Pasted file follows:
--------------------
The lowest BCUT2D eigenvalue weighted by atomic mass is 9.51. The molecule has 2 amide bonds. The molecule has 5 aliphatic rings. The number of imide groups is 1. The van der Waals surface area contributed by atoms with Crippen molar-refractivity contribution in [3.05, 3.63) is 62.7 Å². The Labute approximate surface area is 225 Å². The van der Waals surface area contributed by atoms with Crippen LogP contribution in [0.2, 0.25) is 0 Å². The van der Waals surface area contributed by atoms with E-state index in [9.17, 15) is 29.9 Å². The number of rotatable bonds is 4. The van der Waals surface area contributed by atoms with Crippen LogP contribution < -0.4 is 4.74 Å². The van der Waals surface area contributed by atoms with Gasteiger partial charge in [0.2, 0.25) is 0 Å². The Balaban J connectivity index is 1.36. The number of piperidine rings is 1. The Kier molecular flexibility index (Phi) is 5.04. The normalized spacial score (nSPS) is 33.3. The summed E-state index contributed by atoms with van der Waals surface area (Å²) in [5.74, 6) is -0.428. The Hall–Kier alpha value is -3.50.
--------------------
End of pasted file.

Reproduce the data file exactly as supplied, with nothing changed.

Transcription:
The lowest BCUT2D eigenvalue weighted by atomic mass is 9.51. The molecule has 2 amide bonds. The molecule has 5 aliphatic rings. The number of imide groups is 1. The van der Waals surface area contributed by atoms with Crippen molar-refractivity contribution in [3.05, 3.63) is 62.7 Å². The Labute approximate surface area is 225 Å². The van der Waals surface area contributed by atoms with Crippen LogP contribution in [0.2, 0.25) is 0 Å². The van der Waals surface area contributed by atoms with E-state index in [9.17, 15) is 29.9 Å². The number of rotatable bonds is 4. The van der Waals surface area contributed by atoms with Crippen LogP contribution < -0.4 is 4.74 Å². The van der Waals surface area contributed by atoms with Gasteiger partial charge in [0.2, 0.25) is 0 Å². The Balaban J connectivity index is 1.36. The number of piperidine rings is 1. The Kier molecular flexibility index (Phi) is 5.04. The normalized spacial score (nSPS) is 33.3. The summed E-state index contributed by atoms with van der Waals surface area (Å²) in [5.74, 6) is -0.428. The Hall–Kier alpha value is -3.50.